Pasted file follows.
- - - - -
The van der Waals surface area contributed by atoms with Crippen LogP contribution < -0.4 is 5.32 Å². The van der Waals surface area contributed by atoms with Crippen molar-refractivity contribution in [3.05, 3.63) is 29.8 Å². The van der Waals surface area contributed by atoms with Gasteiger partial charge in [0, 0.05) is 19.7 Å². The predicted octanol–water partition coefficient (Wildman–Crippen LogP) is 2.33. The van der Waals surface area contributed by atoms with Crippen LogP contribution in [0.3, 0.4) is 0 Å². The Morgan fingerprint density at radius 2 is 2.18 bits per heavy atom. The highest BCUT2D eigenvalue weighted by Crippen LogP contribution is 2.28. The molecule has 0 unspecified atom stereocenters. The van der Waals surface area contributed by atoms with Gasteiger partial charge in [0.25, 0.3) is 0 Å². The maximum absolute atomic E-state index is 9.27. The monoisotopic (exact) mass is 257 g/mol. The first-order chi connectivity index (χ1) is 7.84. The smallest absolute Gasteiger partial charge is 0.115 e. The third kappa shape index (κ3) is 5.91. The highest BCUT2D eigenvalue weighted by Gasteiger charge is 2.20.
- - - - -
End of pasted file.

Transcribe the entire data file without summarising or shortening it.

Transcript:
The van der Waals surface area contributed by atoms with Crippen LogP contribution < -0.4 is 5.32 Å². The van der Waals surface area contributed by atoms with Crippen molar-refractivity contribution in [3.05, 3.63) is 29.8 Å². The van der Waals surface area contributed by atoms with Gasteiger partial charge in [0, 0.05) is 19.7 Å². The predicted octanol–water partition coefficient (Wildman–Crippen LogP) is 2.33. The van der Waals surface area contributed by atoms with Crippen LogP contribution in [0.3, 0.4) is 0 Å². The Morgan fingerprint density at radius 2 is 2.18 bits per heavy atom. The highest BCUT2D eigenvalue weighted by Crippen LogP contribution is 2.28. The molecule has 0 unspecified atom stereocenters. The van der Waals surface area contributed by atoms with Gasteiger partial charge in [0.25, 0.3) is 0 Å². The maximum absolute atomic E-state index is 9.27. The monoisotopic (exact) mass is 257 g/mol. The first-order chi connectivity index (χ1) is 7.84. The smallest absolute Gasteiger partial charge is 0.115 e. The third kappa shape index (κ3) is 5.91. The highest BCUT2D eigenvalue weighted by Gasteiger charge is 2.20.